Royal Mail Plc v Office of Communications

JurisdictionEngland & Wales
JudgeLord Justice Arnold,Males LJ,King LJ
Judgment Date07 May 2021
Neutral Citation[2021] EWCA Civ 669
Docket NumberCase No: C3/2020/0151
CourtCourt of Appeal (Civil Division)
Date07 May 2021

[2021] EWCA Civ 669



Peter Freeman CBE QC (Hon), Tim Frazer and Prof David Ulph CBE

[2019] CAT 27

Royal Courts of Justice

Strand, London, WC2A 2LL


Lady Justice King

Lord Justice Males


Lord Justice Arnold

Case No: C3/2020/0151

Royal Mail Plc
(1) Office of Communications
(2) Whistl UK Limited

Daniel Beard QC and Ciar McAndrew (instructed by Ashurst LLP) for the Appellant

Josh Holmes QC, Julianne Kerr Morrison and Nikolaus Grubeck (instructed by Ofcom Legal) for the First Respondent

Jon Turner QC, Alan Bates and Daisy Mackersie (instructed by Towerhouse LLP) for the Second Respondent

Hearing dates: 20–21 April 2021

Approved Judgment

Lord Justice Arnold



This is an appeal by Royal Mail plc (“RM”) against a judgment of the Competition Appeal Tribunal (Peter Freeman CBE QC (Hon), Tim Frazer and Prof David Ulph CBE) (“the Tribunal”) dated 12 November 2019 [2019] CAT 27 (“the Judgment”) dismissing RM's appeal against a decision of the Office of Communications (“Ofcom”) dated 14 August 2018 (“the Decision”) finding RM guilty of an abuse of its dominant position in the wholesale market for bulk mail delivery services contrary to section 18 of the Competition Act 1998 and Article 102 of the Treaty on the Functioning of the European Union (“TFEU”) by issuing Contract Change Notices (“CCNs”) which introduced discriminatory prices, although those CCNs were never implemented. Ofcom imposed a fine of £50 million for that conduct. RM appeals on two closely-related grounds concerning the treatment by Ofcom in the Decision and by the Tribunal in the Judgment of an “as efficient competitor” (“AEC”) test relied upon by RM. The Respondents to the appeal are Ofcom and Whistl UK Ltd (“Whistl”), which was the target of the conduct complained of and an intervener in the proceedings below.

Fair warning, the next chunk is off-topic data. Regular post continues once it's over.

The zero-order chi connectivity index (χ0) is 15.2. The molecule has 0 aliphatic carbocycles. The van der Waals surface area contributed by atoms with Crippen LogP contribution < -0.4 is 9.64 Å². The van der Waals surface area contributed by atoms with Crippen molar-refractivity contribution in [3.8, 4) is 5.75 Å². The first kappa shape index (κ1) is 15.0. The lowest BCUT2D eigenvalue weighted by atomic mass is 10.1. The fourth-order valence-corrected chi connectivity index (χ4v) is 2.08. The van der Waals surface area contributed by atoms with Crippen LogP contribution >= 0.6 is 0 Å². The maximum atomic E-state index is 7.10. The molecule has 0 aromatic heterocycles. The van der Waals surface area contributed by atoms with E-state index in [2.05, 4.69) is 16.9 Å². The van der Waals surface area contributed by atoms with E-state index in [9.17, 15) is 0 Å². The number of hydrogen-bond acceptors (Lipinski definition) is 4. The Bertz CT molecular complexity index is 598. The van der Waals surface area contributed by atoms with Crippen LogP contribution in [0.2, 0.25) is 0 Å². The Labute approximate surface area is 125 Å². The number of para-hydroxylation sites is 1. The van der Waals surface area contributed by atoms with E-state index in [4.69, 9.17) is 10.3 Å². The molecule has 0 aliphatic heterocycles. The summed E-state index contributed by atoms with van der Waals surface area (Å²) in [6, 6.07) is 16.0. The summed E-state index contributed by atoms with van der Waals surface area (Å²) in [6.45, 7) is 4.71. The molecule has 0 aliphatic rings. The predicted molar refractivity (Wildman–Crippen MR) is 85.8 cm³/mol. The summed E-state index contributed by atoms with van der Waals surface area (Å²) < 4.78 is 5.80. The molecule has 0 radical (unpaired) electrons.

The facts


Until the Postal Services Act 2000, RM held a statutory monopoly in the handling and delivery of the great majority of letters. After a process of gradual liberalisation, the UK postal service was fully opened up to the possibility of competition in 2006.


“Bulk mail” refers to high volume mailings, such as bank statements, utility bills and advertisements, which are sent to addresses across a substantial part of the UK. Suppliers on the retail market compete to offer customers a bulk mail service (which encompasses the collection, sortation and final delivery of bulk mail). Because RM has historically been the only supplier which undertakes the final delivery of bulk mail to individual addresses itself, it is able to offer a complete end-to-end (“e2e”) service. All other suppliers on the retail market for bulk mail services contract with RM, at a wholesale level, to provide the “final leg” of their e2e offering i.e. the delivery of bulk mail to individual addresses. The wholesale market for bulk mail delivery is the market on which RM was found to have a dominant position, with a market share at the relevant time of at least 98%.


Wholesale bulk mail delivery services are known as “access services”, and the purchasers of those services as “access operators” or “AOs”. AOs purchase access services from RM in accordance with the terms of the Access Letters Contract (“ALC”). Under the ALC, AOs can choose from three price plans.


AOs on National Price Plan One (“NPP1”) pay a nationally-averaged and uniform price, and are required to have a geographic posting profile similar to that of RM across all parts of the UK, which for these purposes is divided up into 83 areas known as Standard Selection Codes (“SSCs”). Deviation from that profile results in a surcharge broadly reflecting the increased costs to RM. A second national price plan (“APP2”) operates on the same principle, save that AOs using this plan are required to post mail in line with RM's posting profile across four broad zones (London, urban, suburban and rural) rather than at SSC level. An AO on APP2 is not required to post to all areas of the UK, as long as it achieves the appropriate split between zones. A third, zonal, price plan (“ZPP3”) does not require AOs to commit to any posting profile. AOs pay a price per item that reflects the cost of delivery in the zone in which the item is delivered (calculated pursuant to a metric called the “zonal tilt”). AOs can combine ZPP3 with either NPP1 or APP2.